Currently, little is available in the way of treatment options for amnesia; no drugs exist for most types of amnesia, and the focus is trying to help compensate for the memory deficit. If a particular cause of the memory loss can be identified, such as an infection, tumor, or side effect of a medication, addressing these conditions may also relieve the amnesia. Because Korsakoff’s syndrome is caused by thiamine deficiency, thiamine supplementation, proper diet, and avoidance of alcohol can help prevent further memory loss and lead to recovery of some lost memory in people with this condition (Mayo Clinic 2011a).
Psychotherapy has also been useful in the treatment of amnesia, especially for people whose amnesia has been caused by emotional or psychological trauma, including post-traumatic stress disorder (PTSD). Psychotherapy, sometimes with the aid of sedating medications, can help people suffering from functional or psychogenic amnesia (amnesia with a psychological cause) regain access to the lost memories (Brandt 2006). When successful, psychotherapy can also reduce the additional emotional strain and anxiety caused by memory loss (Brand 2010). People with other forms of amnesia may also benefit from psychiatric treatment and support groups to help cope with their disorder and develop tools to minimize the impact of the memory loss on their quality of life.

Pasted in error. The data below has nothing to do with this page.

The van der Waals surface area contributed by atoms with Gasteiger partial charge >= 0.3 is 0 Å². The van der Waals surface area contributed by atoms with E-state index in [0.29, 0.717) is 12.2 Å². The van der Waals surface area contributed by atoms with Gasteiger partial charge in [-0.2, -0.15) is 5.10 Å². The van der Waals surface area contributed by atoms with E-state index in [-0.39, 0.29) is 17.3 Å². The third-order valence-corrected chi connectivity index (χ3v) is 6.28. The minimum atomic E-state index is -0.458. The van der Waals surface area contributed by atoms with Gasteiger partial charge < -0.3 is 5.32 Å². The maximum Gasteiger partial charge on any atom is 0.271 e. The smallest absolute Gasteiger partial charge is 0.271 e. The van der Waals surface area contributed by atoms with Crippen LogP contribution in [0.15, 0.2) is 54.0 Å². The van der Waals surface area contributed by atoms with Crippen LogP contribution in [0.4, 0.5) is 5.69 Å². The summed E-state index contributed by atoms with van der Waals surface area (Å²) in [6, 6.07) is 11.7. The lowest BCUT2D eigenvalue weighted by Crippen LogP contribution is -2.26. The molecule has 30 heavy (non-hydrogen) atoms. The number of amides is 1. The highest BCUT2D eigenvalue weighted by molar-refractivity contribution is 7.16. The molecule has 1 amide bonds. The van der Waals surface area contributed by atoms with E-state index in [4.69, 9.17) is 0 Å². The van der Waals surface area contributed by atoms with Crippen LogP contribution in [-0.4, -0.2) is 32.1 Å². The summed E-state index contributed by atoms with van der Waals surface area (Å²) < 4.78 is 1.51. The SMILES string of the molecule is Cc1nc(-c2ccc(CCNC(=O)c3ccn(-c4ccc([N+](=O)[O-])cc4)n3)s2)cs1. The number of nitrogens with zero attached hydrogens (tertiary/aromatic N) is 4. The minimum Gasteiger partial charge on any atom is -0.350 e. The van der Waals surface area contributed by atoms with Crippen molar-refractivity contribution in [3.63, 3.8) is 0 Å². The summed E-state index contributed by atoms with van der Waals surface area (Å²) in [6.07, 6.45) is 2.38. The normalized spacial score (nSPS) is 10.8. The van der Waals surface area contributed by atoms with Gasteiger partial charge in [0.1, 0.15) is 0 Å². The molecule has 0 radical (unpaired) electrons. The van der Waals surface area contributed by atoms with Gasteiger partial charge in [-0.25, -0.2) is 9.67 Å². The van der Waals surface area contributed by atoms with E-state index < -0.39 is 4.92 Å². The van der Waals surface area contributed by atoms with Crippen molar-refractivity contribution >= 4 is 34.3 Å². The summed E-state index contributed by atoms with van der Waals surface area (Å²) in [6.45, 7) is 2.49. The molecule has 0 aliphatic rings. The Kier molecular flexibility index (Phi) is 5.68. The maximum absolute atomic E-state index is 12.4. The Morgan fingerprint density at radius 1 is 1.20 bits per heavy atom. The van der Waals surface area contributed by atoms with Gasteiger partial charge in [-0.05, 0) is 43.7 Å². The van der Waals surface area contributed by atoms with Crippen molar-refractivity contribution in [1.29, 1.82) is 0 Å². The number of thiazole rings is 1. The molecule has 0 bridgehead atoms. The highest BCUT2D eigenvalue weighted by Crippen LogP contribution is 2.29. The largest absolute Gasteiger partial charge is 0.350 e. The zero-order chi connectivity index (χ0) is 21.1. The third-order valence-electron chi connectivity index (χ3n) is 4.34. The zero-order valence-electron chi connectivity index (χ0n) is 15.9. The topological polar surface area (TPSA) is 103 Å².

One cause of memory loss that can be treated using conventional medicine is Alzheimer’s disease. There are two classes of medications that can be used to treat amnesia and other cognitive problems caused by Alzheimer’s disease. The first class, cholinesterase inhibitors, increase the amount of acetylcholine, a neurotransmitter that is decreased in the brain of patients with Alzheimer’s disease. Donepezil (Aricept®) is approved to treat all stages of Alzheimer’s disease, and in some patients it temporarily delayed the progression of mild cognitive impairment. Rivastigmine (Exelon®) and galantamine (Razadyne®) are approved to treat mild to moderate disease. The other class of drugs that may help amnesia in Alzheimer’s disease modulates signaling by another important neurotransmitter in the brain called glutamate, which is important for learning and memory. This class of drugs is known as NMDA receptor antagonists, and the only approved medication in this class, memantime (Namenda®), is used for moderate and severe cases of the Alzheimer’s. However, these medications have significant side effects. Cholinesterase inhibitors may cause nausea, diarrhea, and vomiting. Memantine, on the other hand, may cause headache, confusion, agitation, and dizziness (Mayo Clinic 2011b).